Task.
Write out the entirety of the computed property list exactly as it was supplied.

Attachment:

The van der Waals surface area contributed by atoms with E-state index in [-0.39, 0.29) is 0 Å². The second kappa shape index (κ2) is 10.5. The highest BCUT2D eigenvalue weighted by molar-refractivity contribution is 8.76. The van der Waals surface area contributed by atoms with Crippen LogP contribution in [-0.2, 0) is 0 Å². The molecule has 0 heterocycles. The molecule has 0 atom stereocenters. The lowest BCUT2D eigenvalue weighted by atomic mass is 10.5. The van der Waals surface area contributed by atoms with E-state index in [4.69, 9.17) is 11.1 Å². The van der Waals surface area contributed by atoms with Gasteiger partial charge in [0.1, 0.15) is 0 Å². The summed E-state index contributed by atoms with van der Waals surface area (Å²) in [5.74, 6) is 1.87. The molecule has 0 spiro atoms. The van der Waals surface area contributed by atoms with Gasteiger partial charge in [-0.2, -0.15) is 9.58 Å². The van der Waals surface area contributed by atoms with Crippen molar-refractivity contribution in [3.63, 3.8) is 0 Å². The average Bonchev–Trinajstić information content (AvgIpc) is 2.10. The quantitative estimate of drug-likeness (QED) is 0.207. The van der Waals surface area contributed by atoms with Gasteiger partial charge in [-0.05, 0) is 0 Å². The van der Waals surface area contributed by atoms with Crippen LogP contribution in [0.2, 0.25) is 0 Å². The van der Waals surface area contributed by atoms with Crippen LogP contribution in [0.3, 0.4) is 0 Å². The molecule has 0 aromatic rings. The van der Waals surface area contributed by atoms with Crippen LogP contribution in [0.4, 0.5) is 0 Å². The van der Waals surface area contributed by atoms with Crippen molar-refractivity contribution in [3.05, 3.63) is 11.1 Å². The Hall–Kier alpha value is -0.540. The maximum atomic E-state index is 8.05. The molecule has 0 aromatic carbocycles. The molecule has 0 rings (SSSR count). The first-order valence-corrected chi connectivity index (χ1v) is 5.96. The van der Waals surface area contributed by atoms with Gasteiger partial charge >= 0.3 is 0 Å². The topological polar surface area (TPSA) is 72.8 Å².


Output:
The van der Waals surface area contributed by atoms with E-state index in [-0.39, 0.29) is 0 Å². The second kappa shape index (κ2) is 10.5. The highest BCUT2D eigenvalue weighted by molar-refractivity contribution is 8.76. The van der Waals surface area contributed by atoms with Crippen LogP contribution in [-0.2, 0) is 0 Å². The molecule has 0 heterocycles. The molecule has 0 atom stereocenters. The lowest BCUT2D eigenvalue weighted by atomic mass is 10.5. The van der Waals surface area contributed by atoms with E-state index in [4.69, 9.17) is 11.1 Å². The van der Waals surface area contributed by atoms with Gasteiger partial charge in [0.1, 0.15) is 0 Å². The summed E-state index contributed by atoms with van der Waals surface area (Å²) in [5.74, 6) is 1.87. The molecule has 0 spiro atoms. The van der Waals surface area contributed by atoms with Gasteiger partial charge in [-0.2, -0.15) is 9.58 Å². The van der Waals surface area contributed by atoms with Crippen molar-refractivity contribution in [3.63, 3.8) is 0 Å². The average Bonchev–Trinajstić information content (AvgIpc) is 2.10. The quantitative estimate of drug-likeness (QED) is 0.207. The van der Waals surface area contributed by atoms with Gasteiger partial charge in [-0.05, 0) is 0 Å². The van der Waals surface area contributed by atoms with Crippen LogP contribution in [0.2, 0.25) is 0 Å². The van der Waals surface area contributed by atoms with Crippen LogP contribution in [0.3, 0.4) is 0 Å². The molecule has 0 aromatic rings. The van der Waals surface area contributed by atoms with Crippen LogP contribution in [0.4, 0.5) is 0 Å². The van der Waals surface area contributed by atoms with Crippen molar-refractivity contribution in [3.05, 3.63) is 11.1 Å². The Hall–Kier alpha value is -0.540. The maximum atomic E-state index is 8.05. The molecule has 0 aromatic carbocycles. The molecule has 0 rings (SSSR count). The first-order valence-corrected chi connectivity index (χ1v) is 5.96. The van der Waals surface area contributed by atoms with Gasteiger partial charge >= 0.3 is 0 Å². The topological polar surface area (TPSA) is 72.8 Å².